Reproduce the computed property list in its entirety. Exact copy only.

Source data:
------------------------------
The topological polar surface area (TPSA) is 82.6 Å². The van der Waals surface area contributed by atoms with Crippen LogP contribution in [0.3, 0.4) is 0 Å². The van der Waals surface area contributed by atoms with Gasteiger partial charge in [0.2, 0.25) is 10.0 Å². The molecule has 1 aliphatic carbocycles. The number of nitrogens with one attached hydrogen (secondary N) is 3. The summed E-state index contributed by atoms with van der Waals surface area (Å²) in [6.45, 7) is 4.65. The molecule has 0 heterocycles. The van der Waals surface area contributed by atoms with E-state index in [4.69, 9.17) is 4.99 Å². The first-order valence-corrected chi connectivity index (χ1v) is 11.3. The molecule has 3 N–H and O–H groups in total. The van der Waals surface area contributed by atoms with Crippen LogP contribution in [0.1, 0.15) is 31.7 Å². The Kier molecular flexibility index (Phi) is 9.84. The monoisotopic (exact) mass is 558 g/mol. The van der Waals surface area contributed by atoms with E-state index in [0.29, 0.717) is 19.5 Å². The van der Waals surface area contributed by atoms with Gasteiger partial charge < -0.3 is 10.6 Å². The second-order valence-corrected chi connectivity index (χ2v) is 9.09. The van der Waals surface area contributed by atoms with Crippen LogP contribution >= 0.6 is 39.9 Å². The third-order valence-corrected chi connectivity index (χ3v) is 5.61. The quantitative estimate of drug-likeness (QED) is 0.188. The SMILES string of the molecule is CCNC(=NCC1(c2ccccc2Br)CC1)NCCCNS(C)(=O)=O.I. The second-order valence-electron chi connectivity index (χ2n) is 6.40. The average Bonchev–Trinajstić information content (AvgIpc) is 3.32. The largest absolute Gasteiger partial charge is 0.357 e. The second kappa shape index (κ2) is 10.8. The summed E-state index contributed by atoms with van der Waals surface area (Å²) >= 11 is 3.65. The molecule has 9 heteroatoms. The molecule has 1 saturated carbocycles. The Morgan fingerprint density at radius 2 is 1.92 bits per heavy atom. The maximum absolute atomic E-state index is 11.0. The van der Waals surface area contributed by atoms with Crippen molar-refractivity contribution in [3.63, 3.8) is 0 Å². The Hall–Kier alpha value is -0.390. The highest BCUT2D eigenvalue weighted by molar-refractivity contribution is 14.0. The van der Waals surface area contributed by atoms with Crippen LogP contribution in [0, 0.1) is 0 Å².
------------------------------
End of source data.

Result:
The topological polar surface area (TPSA) is 82.6 Å². The van der Waals surface area contributed by atoms with Crippen LogP contribution in [0.3, 0.4) is 0 Å². The van der Waals surface area contributed by atoms with Gasteiger partial charge in [0.2, 0.25) is 10.0 Å². The molecule has 1 aliphatic carbocycles. The number of nitrogens with one attached hydrogen (secondary N) is 3. The summed E-state index contributed by atoms with van der Waals surface area (Å²) in [6.45, 7) is 4.65. The molecule has 0 heterocycles. The van der Waals surface area contributed by atoms with E-state index in [4.69, 9.17) is 4.99 Å². The first-order valence-corrected chi connectivity index (χ1v) is 11.3. The molecule has 3 N–H and O–H groups in total. The van der Waals surface area contributed by atoms with Crippen LogP contribution in [0.1, 0.15) is 31.7 Å². The Kier molecular flexibility index (Phi) is 9.84. The monoisotopic (exact) mass is 558 g/mol. The van der Waals surface area contributed by atoms with E-state index in [0.29, 0.717) is 19.5 Å². The van der Waals surface area contributed by atoms with Gasteiger partial charge < -0.3 is 10.6 Å². The second-order valence-corrected chi connectivity index (χ2v) is 9.09. The van der Waals surface area contributed by atoms with Crippen LogP contribution >= 0.6 is 39.9 Å². The third-order valence-corrected chi connectivity index (χ3v) is 5.61. The quantitative estimate of drug-likeness (QED) is 0.188. The SMILES string of the molecule is CCNC(=NCC1(c2ccccc2Br)CC1)NCCCNS(C)(=O)=O.I. The second-order valence-electron chi connectivity index (χ2n) is 6.40. The average Bonchev–Trinajstić information content (AvgIpc) is 3.32. The largest absolute Gasteiger partial charge is 0.357 e. The second kappa shape index (κ2) is 10.8. The summed E-state index contributed by atoms with van der Waals surface area (Å²) >= 11 is 3.65. The molecule has 9 heteroatoms. The molecule has 1 saturated carbocycles. The Morgan fingerprint density at radius 2 is 1.92 bits per heavy atom. The maximum absolute atomic E-state index is 11.0. The van der Waals surface area contributed by atoms with Crippen molar-refractivity contribution in [3.63, 3.8) is 0 Å². The Hall–Kier alpha value is -0.390. The highest BCUT2D eigenvalue weighted by molar-refractivity contribution is 14.0. The van der Waals surface area contributed by atoms with Crippen LogP contribution in [0, 0.1) is 0 Å².